SAP 2012 – Green Deal, Newbuild and the East Pennines

With the passing into legislation of the Green Deal comes a few headaches to resolve. Among them is the vexed issue of how to calculate energy savings. The proposed method is to use a revised version of the Standard Assessment Procedure ( SAP) which can deal with the many permutations of homes, their energy performance before and after work is done and the cost of energy used and saved. All of these are issues that SAP is designed to deal with.  The catch comes when SAP starts to be used as a basis for the Green Deal in promising energy savings. These energy savings are the basis for the Green Deal and without them there is no real way to assess whether measures will pay for themselves. But in order to be accurate SAP has to take into account where the home is, what its solar gains and losses are, how big it is, and where it is in the UK. This last element is important for the calculation of renewable energy as it will indicate the real performance of renewable technology in different parts of the UK.  Isn’t this how it works now for newbuild?

No! it isn’t. The energy performance of all newbuild in the UK is based on the East Pennines! Why? Because if housetypes are not based on a single location and are based on regional weather then housebuilders would have to have different housetypes for different parts of the UK. The result of this would be that homes in the North of England would have to have higher levels of insulation to deal with more degree days, and homes in the South East would have less because of a lower number of degree days and higher levels of solar gains. Homes in the North would be more expensive to build, and homes in the South East would be cheaper to build. Profit margins in the North, which are already marginal would sink even lower, but would rise in the South where they are already high.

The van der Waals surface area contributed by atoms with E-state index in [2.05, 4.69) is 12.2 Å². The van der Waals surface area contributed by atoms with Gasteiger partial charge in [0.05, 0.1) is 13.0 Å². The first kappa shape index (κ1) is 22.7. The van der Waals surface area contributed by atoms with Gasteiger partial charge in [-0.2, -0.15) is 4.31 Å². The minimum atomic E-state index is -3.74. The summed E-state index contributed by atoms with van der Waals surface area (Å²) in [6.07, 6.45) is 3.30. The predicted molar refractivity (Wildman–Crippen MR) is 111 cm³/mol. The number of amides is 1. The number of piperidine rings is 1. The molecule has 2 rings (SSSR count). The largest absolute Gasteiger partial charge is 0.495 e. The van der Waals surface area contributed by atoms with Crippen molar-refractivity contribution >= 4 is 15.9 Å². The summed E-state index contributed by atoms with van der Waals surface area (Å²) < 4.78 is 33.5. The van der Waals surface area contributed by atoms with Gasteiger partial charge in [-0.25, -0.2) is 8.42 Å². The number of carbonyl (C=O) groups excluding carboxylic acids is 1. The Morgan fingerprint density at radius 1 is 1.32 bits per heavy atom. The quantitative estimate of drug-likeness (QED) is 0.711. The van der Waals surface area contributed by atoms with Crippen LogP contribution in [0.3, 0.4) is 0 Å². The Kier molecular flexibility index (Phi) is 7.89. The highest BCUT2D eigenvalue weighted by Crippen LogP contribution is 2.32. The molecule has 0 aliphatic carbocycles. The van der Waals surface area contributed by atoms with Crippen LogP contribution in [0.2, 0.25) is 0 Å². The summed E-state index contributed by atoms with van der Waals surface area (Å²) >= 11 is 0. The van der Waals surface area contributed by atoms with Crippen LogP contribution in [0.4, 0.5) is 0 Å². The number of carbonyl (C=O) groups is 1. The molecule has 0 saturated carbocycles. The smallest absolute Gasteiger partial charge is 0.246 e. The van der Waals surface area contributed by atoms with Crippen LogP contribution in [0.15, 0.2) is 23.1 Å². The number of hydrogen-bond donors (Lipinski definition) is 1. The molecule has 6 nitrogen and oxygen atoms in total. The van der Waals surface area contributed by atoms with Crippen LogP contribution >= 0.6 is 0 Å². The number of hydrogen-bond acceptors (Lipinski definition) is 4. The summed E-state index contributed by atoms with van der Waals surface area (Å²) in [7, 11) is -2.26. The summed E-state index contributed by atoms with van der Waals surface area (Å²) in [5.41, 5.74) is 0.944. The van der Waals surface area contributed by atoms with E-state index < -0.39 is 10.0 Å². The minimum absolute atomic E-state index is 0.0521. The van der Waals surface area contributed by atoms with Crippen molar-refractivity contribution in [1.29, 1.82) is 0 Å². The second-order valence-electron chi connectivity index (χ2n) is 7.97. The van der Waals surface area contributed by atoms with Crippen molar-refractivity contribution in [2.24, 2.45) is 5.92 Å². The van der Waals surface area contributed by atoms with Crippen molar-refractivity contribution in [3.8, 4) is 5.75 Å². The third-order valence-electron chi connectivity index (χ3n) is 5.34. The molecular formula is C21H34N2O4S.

All this sounds like a conspiracy to make homes in the North less affordable, but if we are to base our housing policies on science, then this is the inevitable future. In an ironic twist, the fact that the Green Deal is going to be based on regional weather means that Green Deal projects in the North will have a quicker payback because the same insulation there will pay for itself more quickly by saving more energy than the same insulation in the South. You win some you lose some.

Introducing regional weather into SAP for the Green Deal signals to me that it is only a matter of time before it appears in new-build SAP. To do otherwise will be obviously wrong, both from a scientific perspective and from an economic one. When a housebuyer in the South buys their home they are not getting the truth from their EPC, any more than a housebuyer from the North. The only one getting the truth is the rare buyer in the East Pennines.

Interestingly, in a recent project,  I was able to convince Building Control that by introducing regional weather into a manual SAP calculation that a renewable system was sufficient to pass the required target, even though SAP says that it isn’t. In my opinion this approach should be used by assessors where they feel that there is a convincing case to do so. But it shouldn’t be necessary. SAP should be based on the accurate location of the building, not on a location chosen for the convenience of housebuilders.

“The Truth”, as Mulder is so fond of saying, “is out there”


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